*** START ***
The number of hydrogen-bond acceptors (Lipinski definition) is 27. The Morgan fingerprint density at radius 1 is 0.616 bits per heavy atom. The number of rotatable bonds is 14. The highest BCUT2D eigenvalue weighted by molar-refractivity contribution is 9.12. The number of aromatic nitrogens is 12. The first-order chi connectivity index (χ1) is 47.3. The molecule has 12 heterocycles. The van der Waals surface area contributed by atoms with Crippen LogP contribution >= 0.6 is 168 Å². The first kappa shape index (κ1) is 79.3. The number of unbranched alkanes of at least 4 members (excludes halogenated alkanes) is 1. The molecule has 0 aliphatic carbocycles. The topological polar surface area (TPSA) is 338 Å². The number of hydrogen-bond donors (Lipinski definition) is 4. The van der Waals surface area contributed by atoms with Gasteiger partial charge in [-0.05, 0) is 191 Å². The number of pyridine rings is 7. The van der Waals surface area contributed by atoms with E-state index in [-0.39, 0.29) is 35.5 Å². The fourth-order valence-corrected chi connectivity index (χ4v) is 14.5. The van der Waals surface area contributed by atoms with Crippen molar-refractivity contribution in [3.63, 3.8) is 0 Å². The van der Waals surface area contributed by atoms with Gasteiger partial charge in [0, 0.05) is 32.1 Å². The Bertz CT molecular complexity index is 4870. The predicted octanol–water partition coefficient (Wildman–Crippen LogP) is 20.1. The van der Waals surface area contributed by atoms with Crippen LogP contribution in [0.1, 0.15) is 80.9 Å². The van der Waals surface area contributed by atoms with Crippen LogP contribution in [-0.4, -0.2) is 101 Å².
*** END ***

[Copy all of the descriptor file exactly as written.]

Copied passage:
The number of hydrogen-bond acceptors (Lipinski definition) is 27. The Morgan fingerprint density at radius 1 is 0.616 bits per heavy atom. The number of rotatable bonds is 14. The highest BCUT2D eigenvalue weighted by molar-refractivity contribution is 9.12. The number of aromatic nitrogens is 12. The first-order chi connectivity index (χ1) is 47.3. The molecule has 12 heterocycles. The van der Waals surface area contributed by atoms with Crippen LogP contribution >= 0.6 is 168 Å². The first kappa shape index (κ1) is 79.3. The number of unbranched alkanes of at least 4 members (excludes halogenated alkanes) is 1. The molecule has 0 aliphatic carbocycles. The topological polar surface area (TPSA) is 338 Å². The number of hydrogen-bond donors (Lipinski definition) is 4. The van der Waals surface area contributed by atoms with Gasteiger partial charge in [-0.05, 0) is 191 Å². The number of pyridine rings is 7. The van der Waals surface area contributed by atoms with E-state index in [-0.39, 0.29) is 35.5 Å². The fourth-order valence-corrected chi connectivity index (χ4v) is 14.5. The van der Waals surface area contributed by atoms with Crippen molar-refractivity contribution in [3.63, 3.8) is 0 Å². The van der Waals surface area contributed by atoms with Gasteiger partial charge in [0, 0.05) is 32.1 Å². The Bertz CT molecular complexity index is 4870. The predicted octanol–water partition coefficient (Wildman–Crippen LogP) is 20.1. The van der Waals surface area contributed by atoms with Crippen LogP contribution in [0.1, 0.15) is 80.9 Å². The van der Waals surface area contributed by atoms with Crippen LogP contribution in [-0.4, -0.2) is 101 Å².